That night, someone she knew through church came over and helped her pack her thing. She left and never went back. Before she turned 18, Besong had her own apartment and was living with her best friend. She told A Plus that she had been accepted into University of West Alabama in Livingston but — again — was plagued by the fact her adoptive parents had claimed her on their taxes. She wasn't aware that she needed her adoption papers to apply for financial aid, and when she asked her adoptive parents, she said they told her to go and get them on her own. After a semester at school, she learned that her financial aid was again being denied, so she dropped out and moved to Montgomery, Alabama, about three hours from Livingston. 

Again, Besong got a job. For three years, she saved money and continuously tried to file taxes for herself and get financial assistance. In 2014, she got into Alabama State University. Her effort finally paid off and she received a federal Pell Grant that covered part of her tuition.

It was the 22nd school she had applied to. Some she didn't get into, others she was accepted by but couldn't receive the financial aid she needed to attend.

During her first semester at ASU, Besong quickly realized her Pell Grant wasn't going to be enough. She was forced to take out another loan to cover her tuition. Around that time, she got a call that changed her life. It was from the director of the Bridge Program, a comprehensive education program at Alabama State University that helps students with SAT and ACT testing. He asked her if she had ever heard of the Thurgood Marshall College Fund (TMCF) first generation scholarship. TMCF is a national organization that supports the 47 historically black colleges and universities (HBCUs) in the United States by offering scholarships to high-performing students.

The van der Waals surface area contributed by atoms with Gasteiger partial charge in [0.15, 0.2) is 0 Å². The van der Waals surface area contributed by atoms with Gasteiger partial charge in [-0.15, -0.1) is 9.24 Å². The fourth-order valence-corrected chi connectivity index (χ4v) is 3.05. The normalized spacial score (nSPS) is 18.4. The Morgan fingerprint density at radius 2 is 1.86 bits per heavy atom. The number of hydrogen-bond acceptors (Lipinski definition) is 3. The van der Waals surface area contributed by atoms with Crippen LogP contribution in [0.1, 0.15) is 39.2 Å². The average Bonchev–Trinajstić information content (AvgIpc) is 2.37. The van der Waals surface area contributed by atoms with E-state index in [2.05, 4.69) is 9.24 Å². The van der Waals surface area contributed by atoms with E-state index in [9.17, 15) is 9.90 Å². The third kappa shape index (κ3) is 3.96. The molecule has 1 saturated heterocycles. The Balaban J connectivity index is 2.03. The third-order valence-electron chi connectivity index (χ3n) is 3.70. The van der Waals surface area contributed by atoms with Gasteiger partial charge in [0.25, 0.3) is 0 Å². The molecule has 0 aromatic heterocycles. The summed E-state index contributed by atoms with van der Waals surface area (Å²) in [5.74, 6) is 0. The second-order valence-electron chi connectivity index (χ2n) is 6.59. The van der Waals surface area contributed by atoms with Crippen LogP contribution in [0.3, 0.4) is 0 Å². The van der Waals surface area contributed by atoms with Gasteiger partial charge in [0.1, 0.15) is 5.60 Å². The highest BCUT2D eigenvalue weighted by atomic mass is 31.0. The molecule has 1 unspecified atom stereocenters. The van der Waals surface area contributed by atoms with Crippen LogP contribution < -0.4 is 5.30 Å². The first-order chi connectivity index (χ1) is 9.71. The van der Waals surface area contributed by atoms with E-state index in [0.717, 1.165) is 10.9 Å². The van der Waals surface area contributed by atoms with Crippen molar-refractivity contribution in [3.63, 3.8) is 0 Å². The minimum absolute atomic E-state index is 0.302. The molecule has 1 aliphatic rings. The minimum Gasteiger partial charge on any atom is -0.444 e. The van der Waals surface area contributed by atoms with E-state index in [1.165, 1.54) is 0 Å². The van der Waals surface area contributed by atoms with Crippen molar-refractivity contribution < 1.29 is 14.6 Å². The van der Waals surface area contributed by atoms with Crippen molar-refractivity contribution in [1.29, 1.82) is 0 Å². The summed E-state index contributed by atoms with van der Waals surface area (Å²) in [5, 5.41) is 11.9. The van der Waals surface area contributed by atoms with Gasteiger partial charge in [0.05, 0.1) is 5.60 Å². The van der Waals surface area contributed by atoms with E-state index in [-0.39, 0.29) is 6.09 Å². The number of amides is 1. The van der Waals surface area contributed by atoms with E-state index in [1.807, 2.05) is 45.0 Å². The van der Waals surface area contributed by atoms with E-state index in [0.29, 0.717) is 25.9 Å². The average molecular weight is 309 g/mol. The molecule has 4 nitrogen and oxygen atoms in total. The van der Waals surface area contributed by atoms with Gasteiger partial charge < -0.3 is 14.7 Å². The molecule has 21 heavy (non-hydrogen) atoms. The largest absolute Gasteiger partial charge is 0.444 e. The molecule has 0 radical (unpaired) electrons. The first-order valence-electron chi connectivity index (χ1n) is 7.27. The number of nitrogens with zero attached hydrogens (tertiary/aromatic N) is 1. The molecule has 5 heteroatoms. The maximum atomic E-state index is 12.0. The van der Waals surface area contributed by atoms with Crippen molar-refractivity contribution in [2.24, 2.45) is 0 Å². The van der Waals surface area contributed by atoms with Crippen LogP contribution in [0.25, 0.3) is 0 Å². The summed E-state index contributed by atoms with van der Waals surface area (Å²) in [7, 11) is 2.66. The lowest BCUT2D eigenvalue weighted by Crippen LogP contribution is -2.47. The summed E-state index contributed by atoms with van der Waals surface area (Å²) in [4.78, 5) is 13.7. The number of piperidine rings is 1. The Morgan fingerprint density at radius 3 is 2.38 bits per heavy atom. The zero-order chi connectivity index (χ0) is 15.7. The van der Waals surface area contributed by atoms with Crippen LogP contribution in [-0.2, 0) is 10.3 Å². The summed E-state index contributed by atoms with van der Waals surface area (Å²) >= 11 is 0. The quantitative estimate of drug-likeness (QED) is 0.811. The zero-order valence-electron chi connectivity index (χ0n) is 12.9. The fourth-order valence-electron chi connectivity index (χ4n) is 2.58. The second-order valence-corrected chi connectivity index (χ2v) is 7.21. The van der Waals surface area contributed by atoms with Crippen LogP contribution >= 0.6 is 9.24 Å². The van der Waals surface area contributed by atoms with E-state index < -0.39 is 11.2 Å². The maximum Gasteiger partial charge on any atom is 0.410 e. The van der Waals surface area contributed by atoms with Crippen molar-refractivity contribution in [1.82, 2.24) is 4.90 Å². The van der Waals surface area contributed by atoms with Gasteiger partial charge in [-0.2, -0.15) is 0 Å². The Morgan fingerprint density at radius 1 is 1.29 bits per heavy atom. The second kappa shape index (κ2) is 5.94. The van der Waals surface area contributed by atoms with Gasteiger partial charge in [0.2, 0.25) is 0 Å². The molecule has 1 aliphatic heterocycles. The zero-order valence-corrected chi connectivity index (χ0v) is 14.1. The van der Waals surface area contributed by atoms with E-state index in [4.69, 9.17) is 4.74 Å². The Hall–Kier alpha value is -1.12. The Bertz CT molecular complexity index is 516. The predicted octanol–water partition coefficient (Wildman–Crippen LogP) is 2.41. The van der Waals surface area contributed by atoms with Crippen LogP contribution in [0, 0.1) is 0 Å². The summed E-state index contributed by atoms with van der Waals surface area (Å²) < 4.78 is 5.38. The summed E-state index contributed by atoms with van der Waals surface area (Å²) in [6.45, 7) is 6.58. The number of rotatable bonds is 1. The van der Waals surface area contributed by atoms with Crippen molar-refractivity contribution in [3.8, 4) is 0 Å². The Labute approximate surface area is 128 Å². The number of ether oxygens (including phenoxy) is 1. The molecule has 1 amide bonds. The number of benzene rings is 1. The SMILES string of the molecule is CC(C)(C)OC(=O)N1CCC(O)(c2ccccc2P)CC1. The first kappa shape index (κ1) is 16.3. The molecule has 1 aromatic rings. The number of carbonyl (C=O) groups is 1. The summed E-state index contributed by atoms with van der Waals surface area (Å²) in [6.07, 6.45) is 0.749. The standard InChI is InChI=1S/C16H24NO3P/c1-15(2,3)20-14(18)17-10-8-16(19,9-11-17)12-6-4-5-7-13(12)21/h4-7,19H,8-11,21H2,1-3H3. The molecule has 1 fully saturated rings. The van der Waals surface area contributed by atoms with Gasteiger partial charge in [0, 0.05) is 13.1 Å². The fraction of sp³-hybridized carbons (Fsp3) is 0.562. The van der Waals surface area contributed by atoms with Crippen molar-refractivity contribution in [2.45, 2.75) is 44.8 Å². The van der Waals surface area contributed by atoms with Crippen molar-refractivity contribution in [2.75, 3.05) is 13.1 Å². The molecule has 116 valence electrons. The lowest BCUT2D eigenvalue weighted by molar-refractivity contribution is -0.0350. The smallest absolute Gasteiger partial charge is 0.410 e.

There was just one catch: she had 45 minutes to complete the application. 

Besong attending a leadership event through TMCF.
Besong attending a leadership event through TMCF. Mercy Besong

"I had never completed a full scholarship application before," Besong said. "I just sat there and wrote my story on why I should get this scholarship and what my struggles are how this scholarship would effect my life. Out of thousands of students that applied, I was selected."

From that moment on, Besong has had success after success. She was invited to speak at the TCMF Leadership Institute in Washington D.C. She was selected as an Apple Scholar, earned the Coca Cola Presidential Scholarship, became a Walmart First Generation Mentor and was awarded Wells Fargo Scholarship, among others.

"Being able to go through that cycle is something my mother always wanted for me," Besong said. "It is a dream come true for me to be an example for my family. My brother is enrolled in college now."

Besong is studying accounting at Alabama State University and plans to get a master's degree in forensic accounting after graduating in December. Her goal is to become a Certified Public Accountant (CPA). After that, her plan is to go to law school. Besong wants to make enough money that she can both give back to her community back home and support her siblings and their children. 

As for her non-educational plans after graduation, she has one big date on her calendar: a trip home to Cameroon with her brother. 

"I haven't been able to travel home yet and I've been here twelve years," Besong said. "I told my brother we were leaving the day after graduation. We're leaving in two weeks."